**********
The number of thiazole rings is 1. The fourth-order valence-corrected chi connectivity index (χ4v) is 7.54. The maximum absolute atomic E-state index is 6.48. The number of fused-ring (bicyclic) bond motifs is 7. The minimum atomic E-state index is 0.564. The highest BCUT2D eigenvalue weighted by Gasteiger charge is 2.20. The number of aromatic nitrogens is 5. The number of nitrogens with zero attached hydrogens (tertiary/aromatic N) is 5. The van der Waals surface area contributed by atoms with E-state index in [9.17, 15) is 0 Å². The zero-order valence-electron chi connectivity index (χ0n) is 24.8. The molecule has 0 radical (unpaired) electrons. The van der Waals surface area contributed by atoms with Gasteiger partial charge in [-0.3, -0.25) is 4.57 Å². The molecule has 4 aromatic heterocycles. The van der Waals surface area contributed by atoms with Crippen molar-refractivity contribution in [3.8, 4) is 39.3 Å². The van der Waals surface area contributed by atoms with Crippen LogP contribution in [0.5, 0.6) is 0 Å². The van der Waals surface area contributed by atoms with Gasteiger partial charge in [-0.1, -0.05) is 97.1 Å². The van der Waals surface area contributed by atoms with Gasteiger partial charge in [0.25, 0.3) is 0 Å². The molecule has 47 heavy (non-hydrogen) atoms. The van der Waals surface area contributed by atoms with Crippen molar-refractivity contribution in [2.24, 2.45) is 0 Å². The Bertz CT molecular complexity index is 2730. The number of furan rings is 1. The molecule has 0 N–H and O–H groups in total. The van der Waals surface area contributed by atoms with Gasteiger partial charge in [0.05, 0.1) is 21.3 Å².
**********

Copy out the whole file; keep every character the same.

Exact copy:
The number of thiazole rings is 1. The fourth-order valence-corrected chi connectivity index (χ4v) is 7.54. The maximum absolute atomic E-state index is 6.48. The number of fused-ring (bicyclic) bond motifs is 7. The minimum atomic E-state index is 0.564. The highest BCUT2D eigenvalue weighted by Gasteiger charge is 2.20. The number of aromatic nitrogens is 5. The number of nitrogens with zero attached hydrogens (tertiary/aromatic N) is 5. The van der Waals surface area contributed by atoms with E-state index in [9.17, 15) is 0 Å². The zero-order valence-electron chi connectivity index (χ0n) is 24.8. The molecule has 0 radical (unpaired) electrons. The van der Waals surface area contributed by atoms with Gasteiger partial charge in [-0.3, -0.25) is 4.57 Å². The molecule has 4 aromatic heterocycles. The van der Waals surface area contributed by atoms with Crippen molar-refractivity contribution in [3.8, 4) is 39.3 Å². The van der Waals surface area contributed by atoms with Crippen LogP contribution in [0.5, 0.6) is 0 Å². The van der Waals surface area contributed by atoms with Gasteiger partial charge in [-0.1, -0.05) is 97.1 Å². The van der Waals surface area contributed by atoms with Gasteiger partial charge in [0.25, 0.3) is 0 Å². The molecule has 47 heavy (non-hydrogen) atoms. The van der Waals surface area contributed by atoms with Crippen molar-refractivity contribution in [2.24, 2.45) is 0 Å². The Bertz CT molecular complexity index is 2730. The number of furan rings is 1. The molecule has 0 N–H and O–H groups in total. The van der Waals surface area contributed by atoms with Gasteiger partial charge in [0.05, 0.1) is 21.3 Å².